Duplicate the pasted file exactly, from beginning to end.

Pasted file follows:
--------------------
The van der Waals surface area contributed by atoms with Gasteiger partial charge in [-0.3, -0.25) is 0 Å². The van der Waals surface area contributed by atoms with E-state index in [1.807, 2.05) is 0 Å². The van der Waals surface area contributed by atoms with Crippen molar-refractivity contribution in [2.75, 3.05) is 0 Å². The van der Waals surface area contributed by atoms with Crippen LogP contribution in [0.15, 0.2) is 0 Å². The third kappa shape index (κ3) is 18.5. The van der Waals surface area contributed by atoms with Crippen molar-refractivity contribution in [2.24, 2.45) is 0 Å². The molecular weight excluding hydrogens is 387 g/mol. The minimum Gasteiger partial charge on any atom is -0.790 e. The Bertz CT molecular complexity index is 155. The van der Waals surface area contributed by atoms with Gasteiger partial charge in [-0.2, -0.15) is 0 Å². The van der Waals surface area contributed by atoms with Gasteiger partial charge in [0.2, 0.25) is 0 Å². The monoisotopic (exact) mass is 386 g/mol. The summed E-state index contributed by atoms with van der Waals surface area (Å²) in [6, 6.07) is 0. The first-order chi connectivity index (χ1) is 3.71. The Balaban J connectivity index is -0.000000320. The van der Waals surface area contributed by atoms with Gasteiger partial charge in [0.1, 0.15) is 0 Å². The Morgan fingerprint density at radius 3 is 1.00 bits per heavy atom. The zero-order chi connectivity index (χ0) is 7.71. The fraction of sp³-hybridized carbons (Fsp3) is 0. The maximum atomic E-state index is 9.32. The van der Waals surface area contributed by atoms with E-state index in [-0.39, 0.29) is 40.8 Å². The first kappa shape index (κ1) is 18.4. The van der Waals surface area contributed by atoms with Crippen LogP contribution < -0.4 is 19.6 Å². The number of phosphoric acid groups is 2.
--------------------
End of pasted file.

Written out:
The van der Waals surface area contributed by atoms with Gasteiger partial charge in [-0.3, -0.25) is 0 Å². The van der Waals surface area contributed by atoms with E-state index in [1.807, 2.05) is 0 Å². The van der Waals surface area contributed by atoms with Crippen molar-refractivity contribution in [2.75, 3.05) is 0 Å². The van der Waals surface area contributed by atoms with Crippen LogP contribution in [0.15, 0.2) is 0 Å². The third kappa shape index (κ3) is 18.5. The van der Waals surface area contributed by atoms with Crippen molar-refractivity contribution in [2.24, 2.45) is 0 Å². The molecular weight excluding hydrogens is 387 g/mol. The minimum Gasteiger partial charge on any atom is -0.790 e. The Bertz CT molecular complexity index is 155. The van der Waals surface area contributed by atoms with Gasteiger partial charge in [-0.2, -0.15) is 0 Å². The van der Waals surface area contributed by atoms with Gasteiger partial charge in [0.2, 0.25) is 0 Å². The monoisotopic (exact) mass is 386 g/mol. The summed E-state index contributed by atoms with van der Waals surface area (Å²) in [6, 6.07) is 0. The first-order chi connectivity index (χ1) is 3.71. The Balaban J connectivity index is -0.000000320. The van der Waals surface area contributed by atoms with Gasteiger partial charge in [0.1, 0.15) is 0 Å². The Morgan fingerprint density at radius 3 is 1.00 bits per heavy atom. The zero-order chi connectivity index (χ0) is 7.71. The fraction of sp³-hybridized carbons (Fsp3) is 0. The maximum atomic E-state index is 9.32. The van der Waals surface area contributed by atoms with E-state index in [-0.39, 0.29) is 40.8 Å². The first kappa shape index (κ1) is 18.4. The van der Waals surface area contributed by atoms with Crippen LogP contribution < -0.4 is 19.6 Å². The number of phosphoric acid groups is 2.